04:41 Matthew D. Edwards: Okay, interesting. That's all good stuff. So given where you'd like to head, what you're doing, taking in other considerations such as needing to have staff, medical care staff, experienced people to do these types of things, complicating it with pandemic-type considerations whereby human touch and contact is challenged or complicated. I'm curious then, how do you see the use of technology changing the way you provide home care services or how workers do their jobs in the future, or have you already started making changes. Teach us about that a little bit.
05:27 Mark Goetz: Sure, so between eight and 10 years ago, there were a number of disruptions in the home care market, many home care companies up to that point had created their own proprietary scheduling software, and there were a number of people from Silicon Valley that saw that as an opportunity where you had companies that had their own home-grown services, technology services, and they created some of the world's finest software to manage in-home services, but it required a different level of connectivity with caregivers for the first time in the marketplace. So this technology really caught on, and I would say today to do in-home services well, it really takes a digitally connected caregiver with a client that's attached to a care plan.
06:28 Mark Goetz: And in the marketplace over the last seven, eight years, that technology has really caught on. Very few providers today are old school, just running their business on a spreadsheet and having caregivers call in and not having it all connected into one tight little box. So technology has really been probably one of the biggest change agents, and the ability to get that technology for a relatively low price has been one of the biggest innovations in the home care world. How we see that in the future, as we see the next evolution, is for families to be more interconnected and connected to the actual care.
07:16 Mark Goetz: So you've seen other disruptors now or disruptive companies come into the marketplace that have taken the standard Home Care software and they've said, "Hey, there's something missing in this", "Hey, we're missing falls technology", "We're missing a greater family virtual private network in the technology." And so I think you're gonna see some of the larger scheduling, all-in-one billing companies look to probably either purchase or create their own virtual private network family-connected technology, so families can stay more in touch with what's happening with their loved ones care.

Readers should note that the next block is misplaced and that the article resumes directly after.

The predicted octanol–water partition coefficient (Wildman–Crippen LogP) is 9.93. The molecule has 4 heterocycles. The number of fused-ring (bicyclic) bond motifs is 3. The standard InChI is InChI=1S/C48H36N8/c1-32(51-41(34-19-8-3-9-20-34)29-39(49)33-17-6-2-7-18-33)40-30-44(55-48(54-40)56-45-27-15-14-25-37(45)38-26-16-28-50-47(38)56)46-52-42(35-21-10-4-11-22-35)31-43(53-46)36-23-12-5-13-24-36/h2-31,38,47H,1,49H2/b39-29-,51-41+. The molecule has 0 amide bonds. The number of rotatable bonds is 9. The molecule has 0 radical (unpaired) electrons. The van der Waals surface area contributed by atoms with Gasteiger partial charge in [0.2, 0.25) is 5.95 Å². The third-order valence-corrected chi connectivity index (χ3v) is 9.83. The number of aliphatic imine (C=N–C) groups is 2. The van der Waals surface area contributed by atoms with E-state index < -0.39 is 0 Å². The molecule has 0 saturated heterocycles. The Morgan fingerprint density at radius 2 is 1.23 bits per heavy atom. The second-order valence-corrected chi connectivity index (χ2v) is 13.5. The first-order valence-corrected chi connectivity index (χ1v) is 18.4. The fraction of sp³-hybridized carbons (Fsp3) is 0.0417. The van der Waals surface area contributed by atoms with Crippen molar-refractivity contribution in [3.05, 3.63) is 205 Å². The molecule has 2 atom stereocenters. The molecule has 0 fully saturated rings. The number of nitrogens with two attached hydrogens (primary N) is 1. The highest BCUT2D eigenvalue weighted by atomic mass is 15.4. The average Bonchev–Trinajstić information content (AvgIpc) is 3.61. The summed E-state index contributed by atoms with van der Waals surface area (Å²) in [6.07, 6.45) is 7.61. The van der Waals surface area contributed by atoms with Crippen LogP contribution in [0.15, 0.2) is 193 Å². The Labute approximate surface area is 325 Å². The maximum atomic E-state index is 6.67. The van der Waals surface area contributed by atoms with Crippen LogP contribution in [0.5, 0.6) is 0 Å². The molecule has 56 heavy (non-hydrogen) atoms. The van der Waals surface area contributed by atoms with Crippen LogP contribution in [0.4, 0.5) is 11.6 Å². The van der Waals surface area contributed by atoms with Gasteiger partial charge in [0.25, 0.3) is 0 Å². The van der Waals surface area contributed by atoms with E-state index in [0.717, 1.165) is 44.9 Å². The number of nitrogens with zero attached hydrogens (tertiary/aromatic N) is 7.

08:04 Matthew D. Edwards: So does that then suggest the virtual private network, which I get is basically for those that are unfamiliar, it's a dedicated private secured tunnel from one point to another, as opposed to just data traveling across the Internet wild and open for anybody to look at. So virtual private network. But Mark, in that illustration that you're talking about, are you talking about just providing communication links between family members, or are you also talking about sharing health status or living status through other types of monitoring and measurement solutions as well?
08:42 Mark Goetz: It's a little of both. So I think when we look at it through the home care lens, we see some people that really need a fall risk technology, and there's some really good services out there and good companies out there, but that particular technology may not be all inclusive of a full communication suite, and I think there have been some really strong players enter the market. In that, a particular service company that comes to mind is LifeLoop. What's interesting is it isn't necessarily directly connected to the home care technology that we see.
09:23 Mark Goetz: So home care has created its own all-in-one service, most, all of these companies that serve the home care market. So what is happening within the homecare space right now is that it's oftentimes missing out on that complete picture. The complete holistic picture, but it's still far better than much of the technology, I would say that a senior living community actually runs on. So, outside of a senior living community technology system, home care technology has developed, I would say, quite a bit faster over the last seven, eight years, because they've been pushed by a more competitive marketplace.
10:08 Matthew D. Edwards: So you're thinking that based on what you're communicating, technology has helped facilitate a change in the industry, and that's a positive thing. And so some of the things that you're observing or talking about things like communication pipes, the virtual private networks, how existing software providers might augment their existing solutions to include some of these ideas. You've mentioned fall detection. I'm wondering, as you see technology evolve, do you see a difference or is it the same, a difference between new technologies enabling a change in the way home care providers provide their care, and does that look different than the technologies that are changing the quality of life, quality of home care experience for our elders? Is it one and the same or do you see two different things going on at the same time?